Opinion
Teaching Profession CTQ Collaboratory

A Parent’s Letter: What I Want From My Kids’ Teachers

By Jonathan Eckert — August 20, 2013 2 min read
  • Save to favorites
  • Print

Dear teachers,

My youngest of three starts kindergarten tomorrow.

Meanwhile, my older son and daughter are campaigning to influence their little sister’s opinion. Will she love school, as her big sister hopes, or dread school, like her brother?

BRIC ARCHIVE

At right is the countdown that my 7-year-old daughter has been keeping for the past 27 days. It is a countdown to her nirvana: the beginning of 2nd grade. But for my 5th grade son, it is a countdown to impending doom: the end of summer’s freedom.

I am writing to you with the hope that my 2nd grade daughter will win this school debate—and that all my kids will love learning, even if they won’t all admit it.

As a parent and a teacher, I ask you to do three things this year. (And just so I don’t seem like I only care about my own children, I want you to know I’ll be sharing the same advice with the 33 student-teachers I will have in class tonight. They, too, have their first day with students tomorrow.)

Start with the last day of school in mind.

On June 4, 2014, how will my kids have become better versions of themselves because of the hours you will have spent together? How will they have grown as students and human beings? Who will they be, test scores aside? What will they tell me about their year with you? What will you tell me about their year with you?

I want to know what you hope for my kids, and I need you to want to know what I hope as well, so we can work together.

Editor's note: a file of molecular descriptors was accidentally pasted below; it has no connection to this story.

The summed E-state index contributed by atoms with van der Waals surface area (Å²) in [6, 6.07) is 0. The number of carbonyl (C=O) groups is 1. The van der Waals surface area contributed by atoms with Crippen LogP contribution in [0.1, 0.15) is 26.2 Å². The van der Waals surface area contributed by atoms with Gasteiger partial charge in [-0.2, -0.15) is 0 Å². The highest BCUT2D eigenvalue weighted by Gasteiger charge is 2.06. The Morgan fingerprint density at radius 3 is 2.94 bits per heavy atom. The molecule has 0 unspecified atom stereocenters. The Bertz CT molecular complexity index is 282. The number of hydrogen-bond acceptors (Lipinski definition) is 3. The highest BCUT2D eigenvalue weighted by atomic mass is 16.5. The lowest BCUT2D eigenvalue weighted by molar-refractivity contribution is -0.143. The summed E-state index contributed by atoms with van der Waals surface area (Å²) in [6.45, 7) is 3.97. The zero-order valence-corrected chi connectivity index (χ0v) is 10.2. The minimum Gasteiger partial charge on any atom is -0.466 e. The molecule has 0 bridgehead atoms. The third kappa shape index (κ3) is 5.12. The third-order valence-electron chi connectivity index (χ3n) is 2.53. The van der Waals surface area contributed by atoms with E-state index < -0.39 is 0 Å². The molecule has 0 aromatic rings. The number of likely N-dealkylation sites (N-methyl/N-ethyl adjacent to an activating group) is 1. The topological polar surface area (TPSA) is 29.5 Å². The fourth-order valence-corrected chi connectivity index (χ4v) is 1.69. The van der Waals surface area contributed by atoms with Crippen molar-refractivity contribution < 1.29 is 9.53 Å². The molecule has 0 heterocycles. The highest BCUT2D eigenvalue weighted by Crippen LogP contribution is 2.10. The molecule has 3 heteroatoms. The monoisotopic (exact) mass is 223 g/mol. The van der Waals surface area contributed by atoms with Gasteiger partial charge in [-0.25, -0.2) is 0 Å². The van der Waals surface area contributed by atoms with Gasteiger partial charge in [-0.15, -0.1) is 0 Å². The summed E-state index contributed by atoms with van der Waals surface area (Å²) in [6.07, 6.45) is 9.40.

(For the record, I hope my kindergartner will sound like her older sister when she explains she didn’t hear the fire alarm because she was under “the reading spell.” Or like my son when he tells me more facts about the mako shark than any one mind should be able to hold.)

Make my kids work hard.

One of the reasons my 2nd grader loves school is that she has to work hard there every day. When it comes to my preferences about my kids’ learning, memorization and handwriting are not at the top of the list. I want my kids to learn how to work: to move from frustration to well-earned understanding, to struggle and persevere.

See Also

Previous piece co-authored by Jon Eckert:

Friends to Teachers at the U.S. Department of Education?

In order for that to happen, my kids need a safe environment facilitated by expert teachers. They need plenty of opportunities to fail, learn from that failure, and try again.

That expert teacher must also be willing to fail. After all, no one grows as an expert without risking failure or taking on new challenges. (I hope that my daughter’s kindergarten teacher will be encouraged by having witnessed my mistakes when she was my student.)

I love it when I hear my son complaining about his reading teacher with comments like, “She always makes us write about everything. It is reading, and all we do is write.” In my eyes, this is high praise from a 10-year-old boy.

Love my kids.

This may sound trite and cliché, but isn’t this what every parent wants? Love them in spite of their shortcomings, bad handwriting, and their maddening refusal to add supporting details to expository essays. Love them in spite of their crazy parents.

Keep pushing them, and don’t give up. While my son is a self-avowed school hater, I’ve witnessed his end-of-year tears after goodbyes to teachers.

Finally, thanks for all you do.

You have a daunting task, a tremendous responsibility, and an unbelievable opportunity to shape and mold our children—my kids and a lot of other people’s too.